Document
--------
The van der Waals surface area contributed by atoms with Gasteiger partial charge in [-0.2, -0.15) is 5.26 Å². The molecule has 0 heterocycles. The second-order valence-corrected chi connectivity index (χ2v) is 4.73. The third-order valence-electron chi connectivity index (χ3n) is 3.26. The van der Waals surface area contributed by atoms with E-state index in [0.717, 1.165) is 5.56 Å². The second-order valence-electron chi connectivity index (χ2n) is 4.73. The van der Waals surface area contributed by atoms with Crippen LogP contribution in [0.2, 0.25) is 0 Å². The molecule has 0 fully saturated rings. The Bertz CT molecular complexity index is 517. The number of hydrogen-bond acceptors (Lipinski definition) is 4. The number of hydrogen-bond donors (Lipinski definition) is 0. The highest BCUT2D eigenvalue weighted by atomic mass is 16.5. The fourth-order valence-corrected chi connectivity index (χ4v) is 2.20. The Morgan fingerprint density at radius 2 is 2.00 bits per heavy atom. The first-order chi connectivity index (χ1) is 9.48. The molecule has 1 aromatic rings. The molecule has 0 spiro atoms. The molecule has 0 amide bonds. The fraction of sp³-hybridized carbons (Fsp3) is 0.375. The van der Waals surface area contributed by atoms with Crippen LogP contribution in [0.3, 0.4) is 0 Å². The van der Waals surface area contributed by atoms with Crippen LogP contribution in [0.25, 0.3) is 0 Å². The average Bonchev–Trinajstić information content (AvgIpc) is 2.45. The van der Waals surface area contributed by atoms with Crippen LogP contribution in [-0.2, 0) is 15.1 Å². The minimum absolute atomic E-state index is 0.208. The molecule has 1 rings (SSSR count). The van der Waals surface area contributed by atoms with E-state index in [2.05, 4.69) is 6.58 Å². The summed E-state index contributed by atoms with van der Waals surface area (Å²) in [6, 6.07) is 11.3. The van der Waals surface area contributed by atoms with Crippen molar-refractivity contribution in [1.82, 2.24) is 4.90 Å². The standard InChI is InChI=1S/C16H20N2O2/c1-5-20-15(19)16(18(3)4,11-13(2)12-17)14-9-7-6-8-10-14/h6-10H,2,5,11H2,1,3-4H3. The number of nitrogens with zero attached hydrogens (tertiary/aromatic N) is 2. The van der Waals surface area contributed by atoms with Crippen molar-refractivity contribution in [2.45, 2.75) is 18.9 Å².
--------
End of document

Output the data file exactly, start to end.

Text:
The van der Waals surface area contributed by atoms with Gasteiger partial charge in [-0.2, -0.15) is 5.26 Å². The molecule has 0 heterocycles. The second-order valence-corrected chi connectivity index (χ2v) is 4.73. The third-order valence-electron chi connectivity index (χ3n) is 3.26. The van der Waals surface area contributed by atoms with E-state index in [0.717, 1.165) is 5.56 Å². The second-order valence-electron chi connectivity index (χ2n) is 4.73. The van der Waals surface area contributed by atoms with Crippen LogP contribution in [0.2, 0.25) is 0 Å². The molecule has 0 fully saturated rings. The Bertz CT molecular complexity index is 517. The number of hydrogen-bond acceptors (Lipinski definition) is 4. The number of hydrogen-bond donors (Lipinski definition) is 0. The highest BCUT2D eigenvalue weighted by atomic mass is 16.5. The fourth-order valence-corrected chi connectivity index (χ4v) is 2.20. The Morgan fingerprint density at radius 2 is 2.00 bits per heavy atom. The first-order chi connectivity index (χ1) is 9.48. The molecule has 1 aromatic rings. The molecule has 0 spiro atoms. The molecule has 0 amide bonds. The fraction of sp³-hybridized carbons (Fsp3) is 0.375. The van der Waals surface area contributed by atoms with Crippen LogP contribution in [0.3, 0.4) is 0 Å². The van der Waals surface area contributed by atoms with Crippen LogP contribution in [0.25, 0.3) is 0 Å². The average Bonchev–Trinajstić information content (AvgIpc) is 2.45. The van der Waals surface area contributed by atoms with Crippen LogP contribution in [-0.2, 0) is 15.1 Å². The minimum absolute atomic E-state index is 0.208. The molecule has 1 rings (SSSR count). The van der Waals surface area contributed by atoms with E-state index in [2.05, 4.69) is 6.58 Å². The summed E-state index contributed by atoms with van der Waals surface area (Å²) in [6, 6.07) is 11.3. The van der Waals surface area contributed by atoms with Crippen molar-refractivity contribution in [1.82, 2.24) is 4.90 Å². The standard InChI is InChI=1S/C16H20N2O2/c1-5-20-15(19)16(18(3)4,11-13(2)12-17)14-9-7-6-8-10-14/h6-10H,2,5,11H2,1,3-4H3. The number of nitrogens with zero attached hydrogens (tertiary/aromatic N) is 2. The van der Waals surface area contributed by atoms with Crippen molar-refractivity contribution in [2.45, 2.75) is 18.9 Å².